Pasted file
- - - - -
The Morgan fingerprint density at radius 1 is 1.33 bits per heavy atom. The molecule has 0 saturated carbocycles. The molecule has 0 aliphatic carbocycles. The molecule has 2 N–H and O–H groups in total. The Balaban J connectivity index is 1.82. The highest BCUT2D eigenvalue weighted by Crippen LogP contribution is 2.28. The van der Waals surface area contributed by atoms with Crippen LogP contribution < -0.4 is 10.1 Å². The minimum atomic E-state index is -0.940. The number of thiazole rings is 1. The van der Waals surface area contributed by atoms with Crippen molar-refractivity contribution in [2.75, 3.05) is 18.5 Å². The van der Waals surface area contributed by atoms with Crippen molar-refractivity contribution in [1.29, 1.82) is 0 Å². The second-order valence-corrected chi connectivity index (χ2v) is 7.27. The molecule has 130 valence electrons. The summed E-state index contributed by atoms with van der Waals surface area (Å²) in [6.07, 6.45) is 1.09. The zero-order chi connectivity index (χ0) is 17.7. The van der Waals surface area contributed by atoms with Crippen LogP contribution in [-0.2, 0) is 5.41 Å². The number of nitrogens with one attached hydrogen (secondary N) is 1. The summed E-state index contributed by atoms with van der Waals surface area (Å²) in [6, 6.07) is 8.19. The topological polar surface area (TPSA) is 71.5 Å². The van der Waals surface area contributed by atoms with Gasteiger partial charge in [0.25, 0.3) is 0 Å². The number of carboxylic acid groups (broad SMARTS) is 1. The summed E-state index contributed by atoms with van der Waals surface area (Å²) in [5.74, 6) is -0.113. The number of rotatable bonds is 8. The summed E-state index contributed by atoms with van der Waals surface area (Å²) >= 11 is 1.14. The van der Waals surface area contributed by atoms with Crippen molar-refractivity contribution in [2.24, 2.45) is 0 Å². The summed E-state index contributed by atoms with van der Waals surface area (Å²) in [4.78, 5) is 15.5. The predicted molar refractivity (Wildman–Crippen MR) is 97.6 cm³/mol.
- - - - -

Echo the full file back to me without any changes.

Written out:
The Morgan fingerprint density at radius 1 is 1.33 bits per heavy atom. The molecule has 0 saturated carbocycles. The molecule has 0 aliphatic carbocycles. The molecule has 2 N–H and O–H groups in total. The Balaban J connectivity index is 1.82. The highest BCUT2D eigenvalue weighted by Crippen LogP contribution is 2.28. The van der Waals surface area contributed by atoms with Crippen LogP contribution < -0.4 is 10.1 Å². The minimum atomic E-state index is -0.940. The number of thiazole rings is 1. The van der Waals surface area contributed by atoms with Crippen molar-refractivity contribution in [2.75, 3.05) is 18.5 Å². The van der Waals surface area contributed by atoms with Crippen molar-refractivity contribution in [1.29, 1.82) is 0 Å². The second-order valence-corrected chi connectivity index (χ2v) is 7.27. The molecule has 130 valence electrons. The summed E-state index contributed by atoms with van der Waals surface area (Å²) in [6.07, 6.45) is 1.09. The zero-order chi connectivity index (χ0) is 17.7. The van der Waals surface area contributed by atoms with Crippen LogP contribution in [-0.2, 0) is 5.41 Å². The number of nitrogens with one attached hydrogen (secondary N) is 1. The summed E-state index contributed by atoms with van der Waals surface area (Å²) in [6, 6.07) is 8.19. The topological polar surface area (TPSA) is 71.5 Å². The van der Waals surface area contributed by atoms with Gasteiger partial charge in [0.25, 0.3) is 0 Å². The number of carboxylic acid groups (broad SMARTS) is 1. The summed E-state index contributed by atoms with van der Waals surface area (Å²) in [5.74, 6) is -0.113. The number of rotatable bonds is 8. The summed E-state index contributed by atoms with van der Waals surface area (Å²) >= 11 is 1.14. The van der Waals surface area contributed by atoms with Crippen molar-refractivity contribution in [2.24, 2.45) is 0 Å². The summed E-state index contributed by atoms with van der Waals surface area (Å²) in [4.78, 5) is 15.5. The predicted molar refractivity (Wildman–Crippen MR) is 97.6 cm³/mol.